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There’s no place like home

My husband and I just returned from a trip to Tennessee, to see family. My family, to be specific; my sister, brother-in-law, nieces and their children live there. As always, we had a lovely time and as always, we left feeling that we wish we lived closer to them.

Alas, reality dictates that we remain about 6 hours apart, but that’s OK. The distance makes our time together even more special.

Hubby and I have always enjoyed traveling together. I had quite a case of wanderlust as a young woman, traveling to many states and a few countries by the time I reached my mid-thirties. Children came along, and then single motherhood came along, and my desire to be at home began to outweigh my desire to see new and strange places. Still, the “bug” has never completely left me.

My darling partner, on the other hand, has never had the slightest inclination to set foot outside the great US of A. That’s OK, because there are so many splendid sights and places here that I believe we’d never run out of exciting adventures. Our kids are all grown now, and we do hope to be able to travel often as we embark on this new “empty-nester” phase of life.

For right now though, we are limited to no more than one-week chunks of travel at a time, so we haven’t ventured too far into the belly of the country. We’ve traveled far north of here, and of course we’ve traveled south of here. We’ve cruised together, flown together and driven together. And while Memphis, Tennessee is about as far west as we’ve made it, traveling together, we’re hoping that will change. 

 On our way to Memphis this time, hubby pitched an idea to me; it was the first time I’d ever heard something like this from him. He told me about a friend of his who, after a family meeting, sold his house and cars and any property that wasn’t portable. He and his wife bought an RV (they have two young children!). He quit his job here in Atlanta and accepted an offerfrom a company in Virginia. Next week, the whole crew will pull up stakes and head north. Here’s the kicker: they plan to live in that RV for several months, just to be sure they like the job and the state, before investing in a house up there.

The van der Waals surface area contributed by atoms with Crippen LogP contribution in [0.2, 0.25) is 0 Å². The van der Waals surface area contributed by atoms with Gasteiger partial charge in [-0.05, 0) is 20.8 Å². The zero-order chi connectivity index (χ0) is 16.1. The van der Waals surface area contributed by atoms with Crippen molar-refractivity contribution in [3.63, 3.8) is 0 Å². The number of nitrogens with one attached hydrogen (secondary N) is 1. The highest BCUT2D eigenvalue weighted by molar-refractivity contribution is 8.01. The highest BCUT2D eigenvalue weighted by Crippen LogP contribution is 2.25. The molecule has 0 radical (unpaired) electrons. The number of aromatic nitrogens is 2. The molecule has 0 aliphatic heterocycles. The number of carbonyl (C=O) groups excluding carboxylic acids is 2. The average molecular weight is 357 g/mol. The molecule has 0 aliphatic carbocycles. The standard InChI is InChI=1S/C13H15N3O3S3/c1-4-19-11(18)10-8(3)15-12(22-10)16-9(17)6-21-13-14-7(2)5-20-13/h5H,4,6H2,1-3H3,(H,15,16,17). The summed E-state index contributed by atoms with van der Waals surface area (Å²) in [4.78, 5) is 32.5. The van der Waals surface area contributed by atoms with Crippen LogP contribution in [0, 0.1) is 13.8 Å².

Even more interesting to me was my husband’s fascination with the whole idea. He asked me what I thought about it. Frankly, I found it fascinating and on paper, rather smart. For couples like us, who bought houses in Gwinnett at the peak of the housing market and are now praying to just break even should we ever sell, I imagined the freedom of having a house on wheels. Mowing the lawn? Who needs that? Just pull up stakes and move a little bit to the right or left of where you’re parked. Don’t like your neighbors? Put it in DRIVE and move. No $15,000 furnace and air conditioner replacement, no roofing, no painting. Frankly, pretty smart.
However, the reality of doing something like that just isn’t in our future. While we enjoy traveling, one of my favorite parts is returning home because, after all, there is no place like home. I love pulling into our driveway after a few days away to see our house standing tall and gracious, to see how our gardens have changed in our absence, to be welcomed by our big,sweet dogs and their sloppy kisses. I love the fact that home is always in the same place, always comforting and safe, always happy to see us return. No, I’m not an RV kind of gal.
I think hubby was a bit disappointed at my lack of excitement about the whole idea. He gazed wistfully ahead, driving just over the speed limit, and (I imagine) daydreaming about the freedoms of living in a big bus with no lawn and a fraction of our current mortgage – perhaps no  mortgage at all. I had actually begun to feel bad about raining on his parade, when his eyes lit up again as he pitched another idea my way.
“How do you feel about motorcycles?”
I got the feeling that that’s where we were headed all along.

Carole Townsend is a Gwinnett author and freelance writer. Her fourth book, BLOOD IN THE SOIL, was published in 2016. It is the true tale of a crime that took place in Gwinnett County nearly 40 years ago. Her previous three books are written with Southern humor. Carole often appears on network television talk and news shows, as well as on national true crime radio shows. Her books can be found in bookstores, on,, and at When she’s not writing, Carole travels throughout the southeast, talking to groups about women, writing, family and life in her beloved South.